Vaskning – that sinking feeling

Posted July 17, 2013 in More

New SlussenTHE IDEA

It’s as Swedish as Kalles Kaviar, and twice as bizarre. Depending on who you listen to, it’s also many other things: a response to bars banning the spraying of champagne; a coarse display of financial wealth; a middle finger to convention; or maybe no more than a myth. It’s outrageously expensive and disarmingly simple: buy two bottles of bubbly, drink one, and pour the other down the sink. It’s called vaskning—and it’s the basis for ‘That Sinking Feeling’, Totally Stockholm’s new online feature.

Legend has it that vaskning was devised by a bunch of rich youngsters holidaying in Båstad and Visby—but here at TS we’re taking it to the next level. Forget champagne: in each new instalment we’ll take two of something—streets or suburbs, bars or restaurants, perspectives or points of view—put them side by side, and decide which to ‘drink’ and which to ‘sink’. The harder the choice, the better. And it doesn’t get much harder than our first decision.

We need to talk about Slussen.


In the 1950s and 60s, Klara—a celebrated corner of lower Norrmalm—was torn down and reconstructed in almost unrecognisable form. Gone were the workshops of yesteryear, replaced by office blocks lacking in the storied charm of their predecessors. It was a regrettable loss—and an avoidable one. But as with all losses, this one has a silver lining: half a century on, it might yet serve as a cautionary tale. Or, on the other hand, maybe not.

As plans to redevelop Slussen build towards terminal velocity there are those who fear that history is repeating itself. What’s more, those fears seem well-founded. After all, Slussen isn’t just a waterway between Lake Mälaren and the Baltic; it’s an iconic junction, a piece of history, and an architectural marvel. (Not for nothing was it lavished with praise by the famous De Corbusier.) More than anything perhaps, it’s a piece of Stockholm’s identity—a distinctive feature on the city’s distinctive face. And yet, in a few short years, Slussen as we know it might be just another Klara: a cherished memory, and little more.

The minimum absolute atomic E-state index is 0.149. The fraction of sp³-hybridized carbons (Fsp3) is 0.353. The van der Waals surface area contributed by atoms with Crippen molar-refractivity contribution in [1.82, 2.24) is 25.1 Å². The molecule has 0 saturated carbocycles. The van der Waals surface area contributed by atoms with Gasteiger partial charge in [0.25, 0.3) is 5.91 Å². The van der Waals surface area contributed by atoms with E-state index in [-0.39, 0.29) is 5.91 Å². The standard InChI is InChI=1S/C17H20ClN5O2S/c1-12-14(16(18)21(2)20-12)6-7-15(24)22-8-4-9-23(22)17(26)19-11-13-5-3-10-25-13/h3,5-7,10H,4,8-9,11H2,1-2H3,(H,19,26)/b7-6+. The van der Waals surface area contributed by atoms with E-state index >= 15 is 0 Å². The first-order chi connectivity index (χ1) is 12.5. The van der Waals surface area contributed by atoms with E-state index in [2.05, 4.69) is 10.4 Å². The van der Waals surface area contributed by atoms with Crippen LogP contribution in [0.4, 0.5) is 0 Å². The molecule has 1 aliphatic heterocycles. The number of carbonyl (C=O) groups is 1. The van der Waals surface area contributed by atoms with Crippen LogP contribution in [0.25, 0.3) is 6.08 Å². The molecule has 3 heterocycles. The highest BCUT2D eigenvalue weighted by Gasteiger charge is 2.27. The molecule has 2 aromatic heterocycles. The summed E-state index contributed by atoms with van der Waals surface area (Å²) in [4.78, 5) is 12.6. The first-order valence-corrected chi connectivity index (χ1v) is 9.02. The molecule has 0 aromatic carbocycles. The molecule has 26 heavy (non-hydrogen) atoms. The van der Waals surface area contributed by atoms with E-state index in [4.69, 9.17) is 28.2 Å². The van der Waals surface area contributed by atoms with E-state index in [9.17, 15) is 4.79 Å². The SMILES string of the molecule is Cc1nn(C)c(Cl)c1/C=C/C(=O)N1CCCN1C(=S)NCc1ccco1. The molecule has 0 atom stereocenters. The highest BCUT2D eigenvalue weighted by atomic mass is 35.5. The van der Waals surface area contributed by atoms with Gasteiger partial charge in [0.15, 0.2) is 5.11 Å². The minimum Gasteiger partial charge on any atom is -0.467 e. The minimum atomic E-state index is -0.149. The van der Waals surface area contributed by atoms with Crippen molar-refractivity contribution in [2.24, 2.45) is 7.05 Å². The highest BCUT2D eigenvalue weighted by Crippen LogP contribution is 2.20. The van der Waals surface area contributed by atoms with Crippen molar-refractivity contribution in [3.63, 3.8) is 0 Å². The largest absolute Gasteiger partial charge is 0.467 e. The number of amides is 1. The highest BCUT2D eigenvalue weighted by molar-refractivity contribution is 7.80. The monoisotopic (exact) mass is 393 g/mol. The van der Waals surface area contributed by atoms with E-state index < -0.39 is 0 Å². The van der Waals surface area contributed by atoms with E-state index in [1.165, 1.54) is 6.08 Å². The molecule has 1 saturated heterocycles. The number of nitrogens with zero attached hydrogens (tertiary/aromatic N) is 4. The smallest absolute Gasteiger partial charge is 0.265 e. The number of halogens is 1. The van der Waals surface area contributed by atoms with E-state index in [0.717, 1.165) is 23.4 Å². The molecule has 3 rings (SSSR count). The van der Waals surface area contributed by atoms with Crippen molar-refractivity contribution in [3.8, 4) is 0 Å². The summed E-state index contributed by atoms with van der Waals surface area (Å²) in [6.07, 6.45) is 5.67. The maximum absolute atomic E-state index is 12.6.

The plans for its regeneration are ambitious, to say the least. New parks, squares and waterfront buildings are just the superficial changes; in reality, the plan amounts to nothing less than a complete overhaul of the connection between Södermalm and Gamla Stan: by foot, car, bus, train and bicycle. And, as with all revolutions, this one will take some considerable time: seven years, to be precise. That’s a big upheaval for a vital intersection in a world capital. Whatever you make of ‘Old Slussen’, few would argue that a construction site would be an improvement.

But if Slussen’s own history has a lesson to teach, it’s that construction and improvement go hand in hand. Slussen’s famous ‘cloverleaf’ design has long been recognised as a textbook blend of creativity and pragmatism: the beautiful solution to the problem of slusseneländet—literally, ‘Slussen Misery’—caused by the advent of the motor car. But eighty years after its inception, another bout of slusseneländet is on the cards. And this time, the Slussen we know and love might just be the problem, rather than the solution.

Slussen is sinking. Literally. With every passing year, the view from the top of Katarinahissen gets a few centimetres less impressive; after nearly a century of service, Slussen’s foundations are steadily giving way. The cost of maintaining them falls somewhere between three and five million kronor a year—a number which threatens to head in the opposite direction to Slussen itself. The famous ‘five idealists’ who put forward a counter-proposal to the ‘New Slussen’ project would doubtless argue that you don’t sell your past; others, however, would surely counter that you don’t invest too heavily in it, either.

‘New Slussen’ wouldn’t be cheap, of course—but at least it’s money invested in the future. And, as in 1935, pragmatism may once again have to take precedence over sentiment. But the question remains: is this Klara all over again? Indeed, if the piles continue to deteriorate, can renovation really be considered a mistake at all? It’s a question yet to find a proper answer. The project has been stuck in development hell for several years, with verdicts being appealed and appeals being contested. The people have spoken, but not with one voice: only a slender majority back the changes. A decision is scheduled for August.


Amidst the sound and the fury, the Slussen problem boils down to the lesser of two evils. Whatever happens, Slussen as we know it is going to die; either we can kill it now and regenerate it afresh—staying faithful to its own history of innovation—or we can keep it on life support, watching every day as it edges closer to becoming obsolete. That’s not a sight that anybody who loves Slussen wants to see.

So it’s with a mixture of excitement and regret that we ‘drink’ New Slussen, and ‘sink’ the old one. We might as well. If we don’t, it’ll only sink all by itself.

Do you agree with our verdict? Which would you ‘sink’—old or new? Let us know by contacting us at

words // Tom Bradstreet

(Feeling nostalgic? Over the course of 12 months a Swedish photographer called David Molander captured hundreds of photos of Slussen’s external facade and secret internal chambers. Molander painstakingly stitched his captures together to create a huge panoramic collage. Check it out online here.)



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